We recently did a workshop with our residents on the basic principles of Progressive Relaxation, with the main benefits of that practice being improved comfort and stress relief. Another complementary exercise is Guided Imagery. Guided Imagery offers similar benefits, but can be more widely used and requires less physical skill; it is one of the more attainable adjunct therapies.
Guided Imagery is essentially an elaborate name for directed daydreaming, with the vast possibility for changing one’s mood and sense of wellness. All types of people, from star athletes to patients with significant illness, have successfully used Guided Imagery to focus their thoughts in a positive, healthful direction.
Guided Imagery in the healthcare setting can be used as a means of encouraging relaxation, reducing anxiety, and as a method of distraction from discomfort. It is important to remember that the use of Guided Imagery, like other supplemental practices, cannot and should not replace the medical care provided by your physician.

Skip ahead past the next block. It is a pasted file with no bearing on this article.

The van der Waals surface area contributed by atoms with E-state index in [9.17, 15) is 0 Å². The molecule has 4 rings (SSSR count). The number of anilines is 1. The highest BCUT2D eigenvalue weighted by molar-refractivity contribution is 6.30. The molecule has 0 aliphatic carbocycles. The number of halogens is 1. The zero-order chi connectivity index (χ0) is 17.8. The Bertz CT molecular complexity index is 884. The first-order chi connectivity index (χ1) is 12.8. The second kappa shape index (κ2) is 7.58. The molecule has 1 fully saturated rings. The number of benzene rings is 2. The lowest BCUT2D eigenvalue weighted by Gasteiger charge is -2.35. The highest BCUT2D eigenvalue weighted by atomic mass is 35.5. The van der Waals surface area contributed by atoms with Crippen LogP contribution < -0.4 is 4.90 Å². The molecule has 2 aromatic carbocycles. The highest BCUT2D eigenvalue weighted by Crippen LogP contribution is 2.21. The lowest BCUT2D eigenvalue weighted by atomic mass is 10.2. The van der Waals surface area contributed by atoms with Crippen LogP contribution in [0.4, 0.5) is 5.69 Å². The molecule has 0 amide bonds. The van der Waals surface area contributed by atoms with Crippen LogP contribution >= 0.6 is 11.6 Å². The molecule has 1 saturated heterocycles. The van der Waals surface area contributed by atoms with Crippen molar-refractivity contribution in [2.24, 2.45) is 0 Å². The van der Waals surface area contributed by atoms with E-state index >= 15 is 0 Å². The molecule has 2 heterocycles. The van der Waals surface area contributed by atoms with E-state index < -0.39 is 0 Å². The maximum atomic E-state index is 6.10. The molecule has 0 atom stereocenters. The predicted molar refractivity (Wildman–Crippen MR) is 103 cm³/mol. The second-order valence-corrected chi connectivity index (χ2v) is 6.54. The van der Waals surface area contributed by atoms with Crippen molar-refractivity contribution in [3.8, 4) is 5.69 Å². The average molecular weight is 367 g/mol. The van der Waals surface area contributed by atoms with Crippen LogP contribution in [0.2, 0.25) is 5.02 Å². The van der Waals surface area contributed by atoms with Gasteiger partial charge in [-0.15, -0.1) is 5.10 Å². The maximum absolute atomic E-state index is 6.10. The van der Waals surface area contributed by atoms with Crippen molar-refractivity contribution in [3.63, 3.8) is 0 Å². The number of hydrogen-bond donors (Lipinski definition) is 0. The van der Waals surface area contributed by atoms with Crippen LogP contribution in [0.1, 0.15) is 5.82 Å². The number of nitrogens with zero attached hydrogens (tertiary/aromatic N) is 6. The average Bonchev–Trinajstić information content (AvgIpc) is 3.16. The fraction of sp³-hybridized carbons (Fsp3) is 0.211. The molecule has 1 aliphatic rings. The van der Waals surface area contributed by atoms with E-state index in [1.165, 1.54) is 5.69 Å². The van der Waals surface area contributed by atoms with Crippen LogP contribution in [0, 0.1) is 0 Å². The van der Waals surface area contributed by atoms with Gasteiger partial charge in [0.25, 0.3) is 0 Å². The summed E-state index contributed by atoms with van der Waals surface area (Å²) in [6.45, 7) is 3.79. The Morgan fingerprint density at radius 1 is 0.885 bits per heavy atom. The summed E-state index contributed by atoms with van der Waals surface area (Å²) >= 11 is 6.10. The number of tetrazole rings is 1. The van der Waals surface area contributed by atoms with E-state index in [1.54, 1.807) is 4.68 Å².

To practice Guided Imagery you simply need to put your imagination to work. There are many resources available, including some that can be downloaded online, but you really only need a quiet place and your own thoughts. If you would like to help ease your or your loved one’s mind during a time of sleeplessness, Guided Imagery can be a useful tool. Assist your friend or family member to a comfortable seated or lying position. Take a few deep breaths, and begin. Envision a setting that you know to be comforting to this person and describe it in detail while he or she imagines the scene. Favorite settings might include the beach, an open field, or a lake. Help the person to notice the small details, like colors and fragrances. Suggest how healthful and restored the person feels. Alternatively, patients in the rehabilitation setting can benefit from Guided Imagery by visualizing the healing process.